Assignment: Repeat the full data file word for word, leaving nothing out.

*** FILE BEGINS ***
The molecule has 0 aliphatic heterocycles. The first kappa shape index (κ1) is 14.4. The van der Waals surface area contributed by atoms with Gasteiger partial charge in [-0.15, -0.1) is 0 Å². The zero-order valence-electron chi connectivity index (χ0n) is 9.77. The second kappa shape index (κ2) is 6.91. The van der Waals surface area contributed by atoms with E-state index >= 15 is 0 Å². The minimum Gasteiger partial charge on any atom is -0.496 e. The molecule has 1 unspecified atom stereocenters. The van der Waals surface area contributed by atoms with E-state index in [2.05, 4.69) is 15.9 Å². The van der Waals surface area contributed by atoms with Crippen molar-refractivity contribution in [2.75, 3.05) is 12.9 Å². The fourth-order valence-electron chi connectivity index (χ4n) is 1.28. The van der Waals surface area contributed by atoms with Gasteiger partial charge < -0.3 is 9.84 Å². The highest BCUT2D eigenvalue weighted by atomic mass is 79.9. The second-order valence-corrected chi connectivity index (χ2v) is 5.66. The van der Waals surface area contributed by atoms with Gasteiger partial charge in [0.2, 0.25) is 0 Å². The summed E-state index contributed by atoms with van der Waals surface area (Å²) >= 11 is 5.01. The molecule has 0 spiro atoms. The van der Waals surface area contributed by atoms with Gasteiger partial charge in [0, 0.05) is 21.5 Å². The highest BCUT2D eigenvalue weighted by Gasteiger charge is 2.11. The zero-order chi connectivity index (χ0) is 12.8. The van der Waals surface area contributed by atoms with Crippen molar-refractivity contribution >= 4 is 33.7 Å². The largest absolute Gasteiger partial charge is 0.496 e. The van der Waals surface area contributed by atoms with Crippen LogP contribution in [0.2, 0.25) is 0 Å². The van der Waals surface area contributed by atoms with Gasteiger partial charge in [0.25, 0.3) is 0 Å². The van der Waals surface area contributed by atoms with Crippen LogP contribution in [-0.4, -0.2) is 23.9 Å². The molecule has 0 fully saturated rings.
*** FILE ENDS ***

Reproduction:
The molecule has 0 aliphatic heterocycles. The first kappa shape index (κ1) is 14.4. The van der Waals surface area contributed by atoms with Gasteiger partial charge in [-0.15, -0.1) is 0 Å². The zero-order valence-electron chi connectivity index (χ0n) is 9.77. The second kappa shape index (κ2) is 6.91. The van der Waals surface area contributed by atoms with E-state index >= 15 is 0 Å². The minimum Gasteiger partial charge on any atom is -0.496 e. The molecule has 1 unspecified atom stereocenters. The van der Waals surface area contributed by atoms with E-state index in [2.05, 4.69) is 15.9 Å². The van der Waals surface area contributed by atoms with Crippen molar-refractivity contribution in [2.75, 3.05) is 12.9 Å². The fourth-order valence-electron chi connectivity index (χ4n) is 1.28. The van der Waals surface area contributed by atoms with Gasteiger partial charge < -0.3 is 9.84 Å². The highest BCUT2D eigenvalue weighted by atomic mass is 79.9. The second-order valence-corrected chi connectivity index (χ2v) is 5.66. The van der Waals surface area contributed by atoms with Gasteiger partial charge in [0.2, 0.25) is 0 Å². The summed E-state index contributed by atoms with van der Waals surface area (Å²) >= 11 is 5.01. The molecule has 0 spiro atoms. The van der Waals surface area contributed by atoms with Gasteiger partial charge in [0, 0.05) is 21.5 Å². The highest BCUT2D eigenvalue weighted by Gasteiger charge is 2.11. The zero-order chi connectivity index (χ0) is 12.8. The van der Waals surface area contributed by atoms with Crippen molar-refractivity contribution >= 4 is 33.7 Å². The largest absolute Gasteiger partial charge is 0.496 e. The van der Waals surface area contributed by atoms with Crippen LogP contribution in [0.2, 0.25) is 0 Å². The van der Waals surface area contributed by atoms with Gasteiger partial charge in [0.25, 0.3) is 0 Å². The van der Waals surface area contributed by atoms with Crippen LogP contribution in [-0.4, -0.2) is 23.9 Å². The molecule has 0 fully saturated rings.